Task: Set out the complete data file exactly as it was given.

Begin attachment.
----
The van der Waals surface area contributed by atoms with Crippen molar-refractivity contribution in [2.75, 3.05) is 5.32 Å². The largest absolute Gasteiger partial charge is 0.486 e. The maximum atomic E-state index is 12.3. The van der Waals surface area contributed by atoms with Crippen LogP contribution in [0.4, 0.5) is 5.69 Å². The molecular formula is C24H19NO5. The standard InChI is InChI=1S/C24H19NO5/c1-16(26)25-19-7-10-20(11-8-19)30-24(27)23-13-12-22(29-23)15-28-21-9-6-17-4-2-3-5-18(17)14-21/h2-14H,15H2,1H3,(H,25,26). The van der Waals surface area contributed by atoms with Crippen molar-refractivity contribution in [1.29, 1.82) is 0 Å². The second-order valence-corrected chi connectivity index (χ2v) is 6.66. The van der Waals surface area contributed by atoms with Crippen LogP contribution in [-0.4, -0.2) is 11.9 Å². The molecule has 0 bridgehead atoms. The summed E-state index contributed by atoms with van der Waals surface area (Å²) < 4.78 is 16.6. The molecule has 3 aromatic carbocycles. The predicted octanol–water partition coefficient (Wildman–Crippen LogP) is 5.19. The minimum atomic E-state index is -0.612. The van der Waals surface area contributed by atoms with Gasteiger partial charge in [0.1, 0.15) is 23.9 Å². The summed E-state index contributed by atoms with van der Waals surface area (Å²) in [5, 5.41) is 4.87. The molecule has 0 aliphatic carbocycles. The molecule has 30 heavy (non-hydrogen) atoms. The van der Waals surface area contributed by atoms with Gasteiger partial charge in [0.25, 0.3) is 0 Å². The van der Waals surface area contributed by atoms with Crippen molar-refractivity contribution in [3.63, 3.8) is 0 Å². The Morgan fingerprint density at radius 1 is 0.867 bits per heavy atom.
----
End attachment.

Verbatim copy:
The van der Waals surface area contributed by atoms with Crippen molar-refractivity contribution in [2.75, 3.05) is 5.32 Å². The largest absolute Gasteiger partial charge is 0.486 e. The maximum atomic E-state index is 12.3. The van der Waals surface area contributed by atoms with Crippen LogP contribution in [0.4, 0.5) is 5.69 Å². The molecular formula is C24H19NO5. The standard InChI is InChI=1S/C24H19NO5/c1-16(26)25-19-7-10-20(11-8-19)30-24(27)23-13-12-22(29-23)15-28-21-9-6-17-4-2-3-5-18(17)14-21/h2-14H,15H2,1H3,(H,25,26). The van der Waals surface area contributed by atoms with Crippen molar-refractivity contribution in [1.29, 1.82) is 0 Å². The second-order valence-corrected chi connectivity index (χ2v) is 6.66. The van der Waals surface area contributed by atoms with Crippen LogP contribution in [-0.4, -0.2) is 11.9 Å². The molecule has 0 bridgehead atoms. The summed E-state index contributed by atoms with van der Waals surface area (Å²) < 4.78 is 16.6. The molecule has 3 aromatic carbocycles. The predicted octanol–water partition coefficient (Wildman–Crippen LogP) is 5.19. The minimum atomic E-state index is -0.612. The van der Waals surface area contributed by atoms with Gasteiger partial charge in [0.1, 0.15) is 23.9 Å². The summed E-state index contributed by atoms with van der Waals surface area (Å²) in [5, 5.41) is 4.87. The molecule has 0 aliphatic carbocycles. The molecule has 30 heavy (non-hydrogen) atoms. The van der Waals surface area contributed by atoms with Gasteiger partial charge in [0.25, 0.3) is 0 Å². The van der Waals surface area contributed by atoms with Crippen molar-refractivity contribution in [3.63, 3.8) is 0 Å². The Morgan fingerprint density at radius 1 is 0.867 bits per heavy atom.